Thomas’ choice to continue using an abstract vocabulary for apolitical works in this period was a very conscious one. It was strongly defended by her friend, David Driskell, organizer of Two Centuries of Black American Art (1976-77) a show that included her work. In the catalogue Driskell remarked:
“Only when we recognize the historical patterns of isolation and accept the responsibility of supporting those artists who express themselves in a universal language of form will black American artists be seen as major contributors to the art of this country.”
Unlike Ringgold, Thomas was completely fascinated by the developments in space exploration taking place in the 60s and 70s, and many of her paintings reference it. A number of them are in this exhibition, including a tribute to Snoopy, the circumlunar orbiter sent to “snoop” around in preparation for Apollo 11’s future landing of men on the Moon. According to the artist, her painting was meant to suggest Snoopy’s view of sunrise on the earth as the light begins to illuminate parts of the globe. Of paintings like this she said: “When I paint space, I am with the astronauts.”
Starry Night and the Astronauts celebrates that idea with a little nod to Van Gogh and his sense of wonder looking at the night sky. Among my favorites in this show, the blue fields shimmer with varying light, and the spacecraft in the upper right seems to be engulfed by it. Thomas was also excited about the voyages to Mars, and made a number of paintings referencing the red planet. In every case she used her technique to conjure a sense not only of the red color, but of the grey dust and the dry roughness of the Martian surface.
The exhibition continues with late paintings, showing that, as late as 1976, at 85, Thomas was still exploring new ways to use her broken brush technique that would evoke movement, and was beginning to experiment with new expanded compositions. In many of these later works, the artist seems to have been trying to fuse her love of music and dance with that of nature, seeing movement in nature as an expression of musical rhythms. Two 1976 examples of this are Babbling Brook and Whistling Poplar Trees Symphony and the monumental Red Azaleas Singing and Dancing Rock and Roll Music.
In the former we see the brushstrokes used like the tesserae of a mosaic, fitted into one another in a dense pattern on the left and pushing toward the right where it opens up to the white background. Highly organized, as are all Thomas’ works, there is an underlying diamond grid holding the pieces together, accented with the comma-like forms that animate the canvas. Like a few others hanging in this last room of the Phillips exhibit, Thomas is using a nearly monochrome palette—blue and darker blues—to connote the “symphony” of the water of the “babbling” brook and the whistling poplar trees swaying in the wind.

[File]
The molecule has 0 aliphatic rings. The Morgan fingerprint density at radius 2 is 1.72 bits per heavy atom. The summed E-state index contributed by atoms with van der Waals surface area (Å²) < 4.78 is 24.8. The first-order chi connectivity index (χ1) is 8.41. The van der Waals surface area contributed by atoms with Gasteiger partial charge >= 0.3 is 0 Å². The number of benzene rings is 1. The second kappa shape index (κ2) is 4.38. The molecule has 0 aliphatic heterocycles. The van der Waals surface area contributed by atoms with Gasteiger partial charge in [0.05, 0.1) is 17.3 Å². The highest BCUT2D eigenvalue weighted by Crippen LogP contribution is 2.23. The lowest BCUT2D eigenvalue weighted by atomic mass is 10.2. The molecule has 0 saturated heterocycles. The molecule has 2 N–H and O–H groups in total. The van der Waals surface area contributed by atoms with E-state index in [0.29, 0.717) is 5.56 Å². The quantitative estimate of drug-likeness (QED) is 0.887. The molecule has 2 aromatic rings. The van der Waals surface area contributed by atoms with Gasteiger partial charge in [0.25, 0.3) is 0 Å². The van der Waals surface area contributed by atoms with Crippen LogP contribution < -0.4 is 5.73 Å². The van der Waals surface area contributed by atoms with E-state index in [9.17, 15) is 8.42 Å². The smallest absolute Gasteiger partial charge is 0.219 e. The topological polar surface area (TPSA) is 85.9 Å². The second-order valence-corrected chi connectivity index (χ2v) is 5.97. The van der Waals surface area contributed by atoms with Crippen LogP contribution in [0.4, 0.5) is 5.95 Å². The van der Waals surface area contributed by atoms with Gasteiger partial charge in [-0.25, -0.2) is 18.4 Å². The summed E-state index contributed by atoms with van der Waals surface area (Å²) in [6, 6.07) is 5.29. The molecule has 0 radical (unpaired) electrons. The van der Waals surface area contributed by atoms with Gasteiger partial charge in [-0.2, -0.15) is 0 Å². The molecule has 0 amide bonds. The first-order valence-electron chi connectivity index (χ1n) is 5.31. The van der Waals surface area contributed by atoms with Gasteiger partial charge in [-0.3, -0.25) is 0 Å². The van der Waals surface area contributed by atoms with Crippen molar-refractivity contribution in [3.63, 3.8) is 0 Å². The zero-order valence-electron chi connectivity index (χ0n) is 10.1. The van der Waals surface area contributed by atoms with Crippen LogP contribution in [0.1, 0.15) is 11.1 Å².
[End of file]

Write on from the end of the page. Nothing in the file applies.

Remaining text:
The exhibition ends with the three paneled Red Azaleas, a work of unprecedented size and ambition with many of the stylistic characteristics of Babbling Brook, but on a scale reminiscent of contemporary works of Jasper Johns. Thomas liked all kinds of music, and always had her records or the radio playing as she worked in her kitchen studio. Again, here we have that merging of her perception of nature—red azalea bushes blooming in the spring–and dance moves to rock and roll music. The tessellated strokes migrate from left to right again, almost seeming to explode in the right hand panel, like taking a big breath after dancing to one of those songs. A fitting way to conclude this survey of Thomas’ extraordinary life and legacy.
Alma W. Thomas: Everything is Beautiful, The Phillips Collection, October 30, 2021 – January 23, 2022. 1600 21st St NW, Washington DC 20009. Timed tickets are required for general entry, members walk in. Masks required. Reservations include the concurrent exhibit of paintings by David C. Driskell. For more information, see: https://www.phillipscollection.org/visit
 Cf. Jonathan Binstock, “Apolitical Art in a Political World: Alma Thomas in the Late 1960s and Early 1970s,” in Alma Thomas: A Retrospective of the Paintings, San Francisco, 1998, pp. 54-70, 65 and the review of that catalogue essay by Pamela H. Simpson in The Woman’s Art Journal, Spring – Summer, 2000, Vol. 21, No. 1 (Spring – Summer, 2000), pp. 55-56.
 Alma W. Thomas as quoted by Eleanor Munro, “The Late Springtime of Alma Thomas,” Washington Post Magazine, April 15, 1979, p.24 in Seth Feman and John Frederick Walz, “’Then the Light Would Come Around’: An Introduction,” in Alma W. Thomas: Everything Is Beautiful, Exh. Cat., Yale University Press, 2021, pp. 24-25.
 David C. Driskell, Two Centuries of Black American Art (Los Angeles: Los Angeles County Museum of Art, 1976) p. 79, in Alma W. Thomas: Everything Is Beautiful, p. 18.
 Wall text for this painting.